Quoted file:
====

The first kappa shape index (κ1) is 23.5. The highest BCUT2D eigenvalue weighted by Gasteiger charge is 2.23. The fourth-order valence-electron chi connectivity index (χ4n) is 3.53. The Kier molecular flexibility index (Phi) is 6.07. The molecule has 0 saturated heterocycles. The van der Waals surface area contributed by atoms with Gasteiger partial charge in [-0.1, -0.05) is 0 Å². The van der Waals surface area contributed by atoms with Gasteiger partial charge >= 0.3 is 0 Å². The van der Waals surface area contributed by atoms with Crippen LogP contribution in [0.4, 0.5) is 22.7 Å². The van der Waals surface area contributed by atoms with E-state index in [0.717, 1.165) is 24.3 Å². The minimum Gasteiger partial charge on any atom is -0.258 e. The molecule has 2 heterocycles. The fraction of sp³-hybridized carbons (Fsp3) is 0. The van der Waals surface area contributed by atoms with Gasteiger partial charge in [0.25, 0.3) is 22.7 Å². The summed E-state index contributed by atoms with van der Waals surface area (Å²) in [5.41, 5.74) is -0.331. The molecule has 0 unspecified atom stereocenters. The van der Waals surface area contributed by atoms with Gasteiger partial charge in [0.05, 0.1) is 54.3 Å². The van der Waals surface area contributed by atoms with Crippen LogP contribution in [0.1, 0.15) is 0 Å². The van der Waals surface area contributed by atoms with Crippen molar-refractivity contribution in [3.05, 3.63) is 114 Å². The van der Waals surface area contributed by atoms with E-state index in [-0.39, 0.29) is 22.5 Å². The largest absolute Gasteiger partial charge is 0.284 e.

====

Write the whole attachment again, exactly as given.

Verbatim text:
The first kappa shape index (κ1) is 23.5. The highest BCUT2D eigenvalue weighted by Gasteiger charge is 2.23. The fourth-order valence-electron chi connectivity index (χ4n) is 3.53. The Kier molecular flexibility index (Phi) is 6.07. The molecule has 0 saturated heterocycles. The van der Waals surface area contributed by atoms with Gasteiger partial charge in [-0.1, -0.05) is 0 Å². The van der Waals surface area contributed by atoms with Gasteiger partial charge >= 0.3 is 0 Å². The van der Waals surface area contributed by atoms with Crippen LogP contribution in [0.4, 0.5) is 22.7 Å². The van der Waals surface area contributed by atoms with E-state index in [0.717, 1.165) is 24.3 Å². The minimum Gasteiger partial charge on any atom is -0.258 e. The molecule has 2 heterocycles. The fraction of sp³-hybridized carbons (Fsp3) is 0. The van der Waals surface area contributed by atoms with Gasteiger partial charge in [0.25, 0.3) is 22.7 Å². The summed E-state index contributed by atoms with van der Waals surface area (Å²) in [5.41, 5.74) is -0.331. The molecule has 0 unspecified atom stereocenters. The van der Waals surface area contributed by atoms with Gasteiger partial charge in [0.05, 0.1) is 54.3 Å². The van der Waals surface area contributed by atoms with Crippen LogP contribution in [0.1, 0.15) is 0 Å². The van der Waals surface area contributed by atoms with Crippen molar-refractivity contribution in [3.05, 3.63) is 114 Å². The van der Waals surface area contributed by atoms with E-state index in [-0.39, 0.29) is 22.5 Å². The largest absolute Gasteiger partial charge is 0.284 e.